Sunday March 24, 2019

Study: Vitamin D can helpful in Recovery from Burn Injuries

Researchers have found that Vitamin D can help in Recovering from Burn Injuries.

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role of Vitamin D in recovery from burn injuries
Vitamin D capsules. Pixabay
  • Patients with severe burns who have higher levels of Vitamin D recover more successfully than those with lower levels, researchers claimed to have found.

Vitamin D supplementation is Cost-effective treatment for Burn Patients

A study that is claimed to be the first to investigate the role of Vitamin D in recovery from burn injuries suggests that Vitamin D supplementation may be a simple and cost-effective treatment to enhance burn healing, the researchers said.

“Major burn injury severely reduces Vitamin D levels and adding this vitamin back may be a simple, safe and cost-effective way to improve outcomes for burns patients, with minimal cost to NHS,” said Janet Lord, Professor at the Institute of Inflammation and Aging in Birmingham.

Vitamin D is known to have antibacterial actions that may help combat infection and therefore aid in wound healing of burn patients.

In order to investigate the role of Vitamin D in recovery from burn injuries, researchers assessed the recovery progress, over one year, in patients with severe burns and correlated this with their Vitamin D levels.

The study, presented at the Society for Endocrinology annual conference in Harrogate, found that patients with higher levels of Vitamin D had a better prognosis, with improved wound healing, fewer complications, and less scarring.

The data also showed that burns patients tend to have lower levels of Vitamin D.

These data suggest that Vitamin D supplementation immediately following burn injury may have potent health benefits to the patient, including enhanced antimicrobial activity to prevent infection, and improved wound healing, the researchers noted.( IANS)

Next Story

Vitamin D Can Help to Control Asthma, Says Study

Importantly, the findings showed that the effects were most pronounced among obese children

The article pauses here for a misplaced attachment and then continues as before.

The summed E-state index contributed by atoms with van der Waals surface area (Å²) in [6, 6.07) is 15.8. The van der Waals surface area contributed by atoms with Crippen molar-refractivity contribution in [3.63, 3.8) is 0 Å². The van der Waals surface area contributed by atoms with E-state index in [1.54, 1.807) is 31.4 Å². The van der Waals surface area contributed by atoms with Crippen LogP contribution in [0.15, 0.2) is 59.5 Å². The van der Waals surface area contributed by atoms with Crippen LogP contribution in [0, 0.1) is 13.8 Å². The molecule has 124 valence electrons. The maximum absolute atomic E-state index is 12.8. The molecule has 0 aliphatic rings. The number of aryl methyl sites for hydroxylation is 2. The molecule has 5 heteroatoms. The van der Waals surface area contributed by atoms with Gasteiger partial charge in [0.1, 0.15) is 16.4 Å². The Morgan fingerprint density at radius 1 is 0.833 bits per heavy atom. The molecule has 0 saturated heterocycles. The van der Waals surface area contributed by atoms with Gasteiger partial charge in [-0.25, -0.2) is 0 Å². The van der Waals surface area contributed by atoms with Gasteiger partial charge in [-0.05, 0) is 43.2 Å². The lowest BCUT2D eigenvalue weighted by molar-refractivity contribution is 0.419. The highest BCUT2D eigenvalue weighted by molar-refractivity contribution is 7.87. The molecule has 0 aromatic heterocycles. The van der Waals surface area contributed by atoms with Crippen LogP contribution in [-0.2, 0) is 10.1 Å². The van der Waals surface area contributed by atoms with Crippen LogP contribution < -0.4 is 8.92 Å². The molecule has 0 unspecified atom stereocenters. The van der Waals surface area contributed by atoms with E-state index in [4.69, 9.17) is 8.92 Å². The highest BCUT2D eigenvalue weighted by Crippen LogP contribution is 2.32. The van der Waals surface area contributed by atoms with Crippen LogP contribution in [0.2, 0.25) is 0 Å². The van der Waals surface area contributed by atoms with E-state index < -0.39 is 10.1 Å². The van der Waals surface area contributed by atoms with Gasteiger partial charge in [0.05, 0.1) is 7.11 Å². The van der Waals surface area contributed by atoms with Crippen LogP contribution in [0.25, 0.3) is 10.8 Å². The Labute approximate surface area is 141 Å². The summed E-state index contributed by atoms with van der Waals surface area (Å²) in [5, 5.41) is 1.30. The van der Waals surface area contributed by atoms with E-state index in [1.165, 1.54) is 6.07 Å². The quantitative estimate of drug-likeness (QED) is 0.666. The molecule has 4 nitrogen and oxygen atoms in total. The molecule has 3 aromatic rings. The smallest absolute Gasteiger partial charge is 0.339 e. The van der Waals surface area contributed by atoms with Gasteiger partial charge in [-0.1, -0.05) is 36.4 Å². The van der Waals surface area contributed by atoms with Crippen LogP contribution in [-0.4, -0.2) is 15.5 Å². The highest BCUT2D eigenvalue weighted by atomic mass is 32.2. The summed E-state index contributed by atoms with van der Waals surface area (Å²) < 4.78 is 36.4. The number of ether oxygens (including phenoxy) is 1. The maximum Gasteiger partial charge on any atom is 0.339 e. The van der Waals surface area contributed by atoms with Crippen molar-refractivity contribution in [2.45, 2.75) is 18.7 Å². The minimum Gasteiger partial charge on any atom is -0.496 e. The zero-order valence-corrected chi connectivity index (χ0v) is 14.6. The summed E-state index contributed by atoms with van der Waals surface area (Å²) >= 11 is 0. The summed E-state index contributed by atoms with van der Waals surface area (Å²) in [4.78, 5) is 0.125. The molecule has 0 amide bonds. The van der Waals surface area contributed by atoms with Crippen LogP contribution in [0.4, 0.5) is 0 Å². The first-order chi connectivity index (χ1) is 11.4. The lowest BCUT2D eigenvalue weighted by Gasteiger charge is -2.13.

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Have Asthma? Don't Shy Away From Your Doctor
Have Asthma? Don't Shy Away From Your Doctor. Pixabay

Besides making bones strong, higher levels of Vitamin D can also help children with asthma to become more resilient to harmful respiratory effects caused by indoor air pollution, say researchers including one of an Indian-origin.

“Asthma is an immune-mediated disease,” said lead author Sonali Bose, Assistant Professor at the Icahn School of Medicine at Mount Sinai.

“From previous scientific studies we knew that vitamin D was a molecule that may influence asthma by impacting antioxidant or immune-related pathways,” she added.

The researchers observed that having low blood vitamin D levels was related to harmful respiratory effects of indoor air pollution from sources such as cigarette smoke, cooking, burning of candles, and incense, among children with asthma.

Conversely, in homes that had the highest indoor air pollution, higher blood vitamin D levels were associated with fewer asthma symptoms in children.

asthama-in-kids
The study provides new insight that could help us predict and manage diseases like asthma – which are a significant public health burden. IANS

Importantly, the findings showed that the effects were most pronounced among obese children, Bose said.

“This highlights a third factor at play here – the obesity epidemic – and helps bring that risk to light when considering individual susceptibility to asthma.”

For the study, published in the Journal of Allergy and Clinical Immunology: In Practice, the researchers tested three factors — air pollution levels in homes, blood vitamin D levels, and asthma symptoms — in 120 schoolchildren with pre-existing asthma. One-third of the children were obese.

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“One way to increase blood vitamin D levels is to increase sun exposure, but that isn’t always possible in urban environments, or in people with darker skin pigmentation,” Bose said.

“Another way is through dietary supplements or eating more foods that are high in vitamin D, such as fatty fish, mushrooms, or foods fortified with vitamin D, such as bread, orange juice, or milk.” (IANS)